Based on hundreds of detailed interviews, the book Lost in Transition explores the darker side of emerging adulthood, and one consequence they emphasize is a shallow, confused existential position, which creates deep-seated vulnerabilities for anxiety, depression, and other mental ailments. In addition, it is clear that more and more students are going to college for the long term financial gain, rather than for developing a meaningful philosophy of life.

4. Economic and Financial Pressures

Our economic world has seen much obvious upheaval since 2008. However, the trend lines for folks on the lower ends of the economic spectrum have not been good for much longer. Currently, we have a significant job and unemployment crisis, where huge numbers of people have either dropped out of the employment sector or are underemployed.

In addition, there is a crisis of inequality (see this video to get a handle on it), and there are good reasons to believe that massive inequality would cause mental health problems for both the well-off and the disadvantaged. Especially, relevant to the CSMHC is that the financial squeeze on this population has been very tough. More students must work to pay for their college education, tuition, and other costs are much greater thus there are greater levels of debt, and the jobs prospects are worse for emerging adults than they have been for a long time.

5. A Troubled, Ineffective Health Care System

It is well-known that the American health care system is troubled, and our mental health care delivery is fragmented and poorly organized. Indeed, there is evidence that we spend much more than any other nation and get poorer outcomes. And most agree that our mental health delivery is uneven and chaotic and many populations, especially underserved, do not have good access to evidence-based care.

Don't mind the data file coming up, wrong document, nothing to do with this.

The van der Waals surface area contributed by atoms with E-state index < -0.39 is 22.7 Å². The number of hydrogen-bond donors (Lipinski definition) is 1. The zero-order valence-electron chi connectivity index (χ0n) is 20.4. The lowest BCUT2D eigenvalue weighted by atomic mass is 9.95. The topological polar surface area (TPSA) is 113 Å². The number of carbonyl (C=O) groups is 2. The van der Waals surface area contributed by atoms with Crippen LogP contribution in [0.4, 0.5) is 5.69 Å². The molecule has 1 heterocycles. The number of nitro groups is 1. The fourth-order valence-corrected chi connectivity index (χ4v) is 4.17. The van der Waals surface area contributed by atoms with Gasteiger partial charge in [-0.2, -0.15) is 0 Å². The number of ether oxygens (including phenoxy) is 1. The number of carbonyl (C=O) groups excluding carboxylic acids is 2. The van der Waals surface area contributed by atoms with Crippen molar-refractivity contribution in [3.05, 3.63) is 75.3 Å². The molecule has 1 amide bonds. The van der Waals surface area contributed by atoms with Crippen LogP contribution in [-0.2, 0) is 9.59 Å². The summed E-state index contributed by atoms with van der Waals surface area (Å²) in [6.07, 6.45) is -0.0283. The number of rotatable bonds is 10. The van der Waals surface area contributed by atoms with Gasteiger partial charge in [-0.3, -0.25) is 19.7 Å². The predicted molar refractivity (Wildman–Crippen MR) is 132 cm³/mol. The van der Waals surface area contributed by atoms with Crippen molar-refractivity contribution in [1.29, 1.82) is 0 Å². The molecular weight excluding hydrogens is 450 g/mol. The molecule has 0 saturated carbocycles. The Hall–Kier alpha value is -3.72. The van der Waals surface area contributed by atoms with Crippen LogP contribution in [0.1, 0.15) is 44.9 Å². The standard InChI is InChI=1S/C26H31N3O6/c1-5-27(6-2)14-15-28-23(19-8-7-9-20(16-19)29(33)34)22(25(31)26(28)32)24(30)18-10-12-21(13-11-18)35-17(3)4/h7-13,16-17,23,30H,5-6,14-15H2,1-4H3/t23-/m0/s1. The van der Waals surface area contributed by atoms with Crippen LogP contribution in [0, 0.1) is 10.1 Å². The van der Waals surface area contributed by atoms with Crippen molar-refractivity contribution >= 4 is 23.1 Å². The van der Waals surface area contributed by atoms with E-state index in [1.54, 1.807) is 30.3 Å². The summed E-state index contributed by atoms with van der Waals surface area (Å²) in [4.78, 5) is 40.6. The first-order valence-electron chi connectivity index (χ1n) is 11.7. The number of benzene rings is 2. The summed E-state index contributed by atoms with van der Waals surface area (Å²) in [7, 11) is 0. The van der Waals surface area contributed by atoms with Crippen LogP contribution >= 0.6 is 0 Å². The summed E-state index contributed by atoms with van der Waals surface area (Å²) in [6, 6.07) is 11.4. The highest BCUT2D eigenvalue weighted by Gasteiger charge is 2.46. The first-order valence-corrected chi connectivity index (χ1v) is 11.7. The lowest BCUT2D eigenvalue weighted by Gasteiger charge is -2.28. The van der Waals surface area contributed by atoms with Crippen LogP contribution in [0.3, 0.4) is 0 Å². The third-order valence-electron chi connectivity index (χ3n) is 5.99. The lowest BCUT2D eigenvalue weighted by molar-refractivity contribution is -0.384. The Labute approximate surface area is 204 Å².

6. Problematic Attitudes Toward Mental Illness

Although mental illness is far more publicized now than in the past, it remains the case that mental illness is not easy to talk about and, in many circles, comes with a lot of stigma. Thus, people often avoid discussing the problem, both with those who have the problem and those around them.

These are general issues of education, awareness, access to care, and a system that fosters approaching rather than avoiding these problems. There has been some progress made on these fronts, but it remains the case that mental illness often stays in the shadows.

In terms of specifically applying to CSMHC, a college counseling director I spoke with characterized the growing mental health problems as a “shadow” issue. From a basic public relations perspective, it is the natural response of a university to emphasize the educational and personal growth opportunities and downplay mental health struggles. Thus, education about mental illness, accessibility, and stigma all play general roles. Of course, these dynamics have always been present, so they are not really best conceptualized as a direct “cause” of the CSMHC but rather can be considered part of the causal matrix.

7. Psychopharmacology and the Rise of the Disease-Pill Model of Mental Illness

There has been a radical medicalization of suffering and problems in living over the past five decades or so. The debate about the nature of this “medicalization” was on stark display as the new DSM-V was rolled out.

To see it clearly, consider, as one example, this report on America’s State of Mind. It is a report by Medco on psychotropic medication use! (As you might have guessed, it reports that the use of meds to manage psychological symptoms has sky-rocketed over the past few decades). The fact that a report on "America’s State of Mind" is, in fact, an inventory of pill use says volumes. Indeed, one very real possibility is that the disease-pill model of mental illness might be having catastrophic implications for societal mental health. The book An Anatomy of an Epidemic, by fellow PT blogger Robert Whitaker makes a great case for why this might be.

8. A Breakdown in the Traditional Family Structure and Confusion of Roles